Making the best of learning games

There’s a lot to think about when introducing learning games to the workplace. From gauging interest to designing the game, to deciding content and delivery methods—it’s a big job. In this article, we explore some key principles for designing and delivering a learning game that brings value to your people.




A good question to reflect on before you start is: Do we need a learning game, or do we need gamified learning?

While the two concepts sound similar, they couldn’t be more different. Gamified learning is an approach to learning design where learners are motivated with game design techniques (such as competing, collecting, exploring and collaborating). Gamified learning is often characterised by leaderboards, user badges, and unlockable areas on a Learning Management System (LMS).

In contrast, learning games are gaming experiences (often developed in game engines such as Unity or UnrealEngine) whose goal is to teach a particular skill. These can be Virtual Reality (VR), Augmented Reality (AR), PC games, or mobile games. 

The distinction isn’t always necessary to make, in fact, many learning designers today reject that the dichotomy exists. While the two ideas are linked, there are differences in how much they cost to produce, how they’re carried out, and the kind of organisation that would respond well to them.

Now that we’ve got that out of the way, let’s explore some best practices for developing learning games for your organisation.




If your learning game needs to simulate a scenario that your learners will experience in real life, it’s important that they can explore the consequences of their actions. When they can repeat scenarios and take different actions, learners can discover:

  • New ways of doing things
  • Mistakes they shouldn’t make again
  • How to cope with scenarios that aren’t ideal


Exploring consequences in simulation games offers a safe space for learners to make mistakes, especially when mistakes can be costly in real life. Learning to bounce back from mistakes is a vital skill, and simulation games are uniquely positioned to teach it.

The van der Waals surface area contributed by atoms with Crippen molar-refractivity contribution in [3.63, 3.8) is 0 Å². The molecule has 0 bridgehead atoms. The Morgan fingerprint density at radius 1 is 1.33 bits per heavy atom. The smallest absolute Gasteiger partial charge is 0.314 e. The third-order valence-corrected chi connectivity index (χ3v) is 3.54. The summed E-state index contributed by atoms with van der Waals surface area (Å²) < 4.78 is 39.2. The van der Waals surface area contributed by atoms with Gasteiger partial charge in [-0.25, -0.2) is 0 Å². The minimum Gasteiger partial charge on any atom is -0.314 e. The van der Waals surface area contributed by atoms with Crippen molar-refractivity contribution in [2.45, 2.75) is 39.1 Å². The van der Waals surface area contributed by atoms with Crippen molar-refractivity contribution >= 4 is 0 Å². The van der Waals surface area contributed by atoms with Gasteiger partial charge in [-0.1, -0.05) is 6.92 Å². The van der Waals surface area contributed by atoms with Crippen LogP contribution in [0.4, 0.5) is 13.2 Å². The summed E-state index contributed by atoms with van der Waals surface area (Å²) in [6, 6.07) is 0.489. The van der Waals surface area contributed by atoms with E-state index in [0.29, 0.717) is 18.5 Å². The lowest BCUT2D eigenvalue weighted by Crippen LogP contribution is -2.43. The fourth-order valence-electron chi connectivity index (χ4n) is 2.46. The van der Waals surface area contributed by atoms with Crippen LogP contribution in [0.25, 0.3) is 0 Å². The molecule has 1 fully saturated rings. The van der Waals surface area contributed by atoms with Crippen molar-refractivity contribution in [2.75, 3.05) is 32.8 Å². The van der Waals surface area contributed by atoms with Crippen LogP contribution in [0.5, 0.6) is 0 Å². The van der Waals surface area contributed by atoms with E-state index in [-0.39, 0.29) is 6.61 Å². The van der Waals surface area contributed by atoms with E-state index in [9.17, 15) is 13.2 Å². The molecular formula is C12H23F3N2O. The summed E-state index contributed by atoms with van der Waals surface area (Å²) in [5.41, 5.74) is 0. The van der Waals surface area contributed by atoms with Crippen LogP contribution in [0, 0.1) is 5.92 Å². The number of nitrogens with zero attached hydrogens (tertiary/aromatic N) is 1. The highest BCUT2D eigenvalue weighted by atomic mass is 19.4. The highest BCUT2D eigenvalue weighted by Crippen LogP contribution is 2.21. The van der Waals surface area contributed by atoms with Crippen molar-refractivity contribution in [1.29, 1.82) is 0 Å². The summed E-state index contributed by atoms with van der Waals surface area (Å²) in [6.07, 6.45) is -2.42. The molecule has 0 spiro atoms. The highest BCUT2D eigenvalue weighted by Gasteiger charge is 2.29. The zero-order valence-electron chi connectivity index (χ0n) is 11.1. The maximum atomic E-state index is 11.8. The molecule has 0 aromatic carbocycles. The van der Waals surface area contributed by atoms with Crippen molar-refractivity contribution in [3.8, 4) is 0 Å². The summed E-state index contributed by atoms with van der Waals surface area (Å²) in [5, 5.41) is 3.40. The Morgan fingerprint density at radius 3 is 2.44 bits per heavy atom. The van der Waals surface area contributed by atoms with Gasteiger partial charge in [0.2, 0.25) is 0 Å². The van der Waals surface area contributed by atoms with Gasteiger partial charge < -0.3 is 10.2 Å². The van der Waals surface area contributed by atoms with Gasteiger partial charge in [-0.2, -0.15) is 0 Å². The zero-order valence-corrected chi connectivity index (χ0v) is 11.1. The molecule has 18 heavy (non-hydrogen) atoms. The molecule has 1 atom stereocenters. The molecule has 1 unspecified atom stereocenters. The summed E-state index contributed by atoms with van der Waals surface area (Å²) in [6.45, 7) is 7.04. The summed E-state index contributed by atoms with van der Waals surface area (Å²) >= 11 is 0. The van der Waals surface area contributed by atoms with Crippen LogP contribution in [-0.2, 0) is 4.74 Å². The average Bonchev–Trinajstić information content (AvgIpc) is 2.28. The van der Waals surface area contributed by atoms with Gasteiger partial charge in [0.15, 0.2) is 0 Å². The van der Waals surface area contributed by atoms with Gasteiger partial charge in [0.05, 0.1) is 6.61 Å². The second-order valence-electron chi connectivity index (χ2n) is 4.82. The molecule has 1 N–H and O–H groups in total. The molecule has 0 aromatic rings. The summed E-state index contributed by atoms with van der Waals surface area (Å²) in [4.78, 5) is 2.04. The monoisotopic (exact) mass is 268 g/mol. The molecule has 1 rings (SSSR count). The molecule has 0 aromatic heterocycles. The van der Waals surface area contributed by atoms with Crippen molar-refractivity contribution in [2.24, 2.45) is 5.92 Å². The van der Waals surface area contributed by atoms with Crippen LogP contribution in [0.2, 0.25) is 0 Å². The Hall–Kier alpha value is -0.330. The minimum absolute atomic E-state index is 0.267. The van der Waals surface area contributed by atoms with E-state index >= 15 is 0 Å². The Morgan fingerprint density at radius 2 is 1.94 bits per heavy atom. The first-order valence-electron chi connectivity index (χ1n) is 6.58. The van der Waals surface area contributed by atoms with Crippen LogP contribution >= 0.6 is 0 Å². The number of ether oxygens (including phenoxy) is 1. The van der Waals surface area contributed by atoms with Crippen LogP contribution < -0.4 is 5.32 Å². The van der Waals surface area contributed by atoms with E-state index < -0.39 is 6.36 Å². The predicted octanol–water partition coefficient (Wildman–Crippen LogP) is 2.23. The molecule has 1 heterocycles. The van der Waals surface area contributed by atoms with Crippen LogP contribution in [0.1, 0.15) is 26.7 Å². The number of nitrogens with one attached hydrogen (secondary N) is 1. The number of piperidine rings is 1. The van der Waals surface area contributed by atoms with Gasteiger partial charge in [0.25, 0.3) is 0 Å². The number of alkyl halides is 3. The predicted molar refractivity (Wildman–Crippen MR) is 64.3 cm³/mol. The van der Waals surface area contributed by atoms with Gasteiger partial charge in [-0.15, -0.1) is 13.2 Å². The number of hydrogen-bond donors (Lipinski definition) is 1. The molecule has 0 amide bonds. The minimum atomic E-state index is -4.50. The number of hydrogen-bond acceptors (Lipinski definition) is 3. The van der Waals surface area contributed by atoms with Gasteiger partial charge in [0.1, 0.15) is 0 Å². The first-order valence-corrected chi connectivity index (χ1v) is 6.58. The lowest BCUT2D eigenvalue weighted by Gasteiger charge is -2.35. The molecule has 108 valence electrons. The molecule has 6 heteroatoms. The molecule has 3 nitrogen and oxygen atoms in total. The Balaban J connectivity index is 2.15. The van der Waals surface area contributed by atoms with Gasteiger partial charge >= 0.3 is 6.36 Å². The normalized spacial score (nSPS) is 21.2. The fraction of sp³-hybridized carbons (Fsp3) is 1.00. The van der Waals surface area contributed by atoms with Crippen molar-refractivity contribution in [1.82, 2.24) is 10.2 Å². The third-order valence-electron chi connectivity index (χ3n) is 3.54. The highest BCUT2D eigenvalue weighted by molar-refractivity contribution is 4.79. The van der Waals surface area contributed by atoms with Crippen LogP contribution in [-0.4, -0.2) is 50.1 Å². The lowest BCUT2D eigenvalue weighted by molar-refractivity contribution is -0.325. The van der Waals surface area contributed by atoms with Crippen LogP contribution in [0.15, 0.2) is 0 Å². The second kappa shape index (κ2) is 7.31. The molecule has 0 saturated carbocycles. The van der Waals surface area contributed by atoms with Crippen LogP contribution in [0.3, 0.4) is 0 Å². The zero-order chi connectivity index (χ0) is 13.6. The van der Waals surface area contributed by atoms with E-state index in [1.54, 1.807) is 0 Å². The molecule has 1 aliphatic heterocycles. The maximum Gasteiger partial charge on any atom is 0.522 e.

Plus, games that have lots of variation make sure that learners don’t get bored—they can play the game over and over and still learn something new each time. Each playthrough in a rich game can offer a learner a new experience, and teach then something deeper than the first time around.


Provide meaningful feedback


In any job, providing actionable, meaningful feedback is important for employee development. It’s the same for games. When learning games don’t give feedback to show that the learner is on the right track, the game (much like real life) can become frustrating and confusing. Concrete, actionable, and quantifiable feedback allows learners to achieve the goals of the game. Consider how you’ll choose to give feedback: will you use colour, pedagogical agents, points, open badges or something else?

Ensure that your feedback isn’t so simple that it lacks nuance. While encouragement is important, people are complex, so it’s worth taking a hard look at the behaviours and skills you want to encourage and how you reward those.


Immersion and practice


If you choose to use games to allow your learners to practice a skill, then it’s worth considering whether immersive VR or a SCORM package is right for you. VR allows users to practice their skills safely in an environment that feels real. If it’s hands-on skills, social skills, or a situation that’s too dangerous or rare to practice organically, VR might be the right choice for you.

Immersion also allows for better storytelling. Who doesn’t love a good story? Teaching using stories will improve recall and understanding. Allowing players to interact with a story and influence its outcome will lead to stronger immersion and learning retention. It’s a positive cycle that improves learning and learner satisfaction.


Know your players


What motivates the people you are designing for? When they play games, are they collectors, explorers, socialisers or destroyers? Does your game provide opportunities for each kind of player to play to their strengths? Incorporate challenges that appeal to each type of player to keep them on their toes. 

Going further, make sure the game is imparting relevant knowledge that learners are invested in gaining. Think about what themes and domains of knowledge will best be imparted by a learning game. What do you learners need to know? What do they want? There’s nothing worse than investing time and energy into a game that learners simply don’t want, so be sure to capture and then trust your learners’ feedback during the prototyping cycle.


What’s next?


While developing learning games can feel like a risky endeavour, there’s lots you can do to develop a well-designed learning game that your learners love. Incorporating replayability, giving great feedback, considering immersive techniques, and knowing your players can all give you an edge.

What do you think? Did we miss something? Chat to us on Twitter or Linkedin.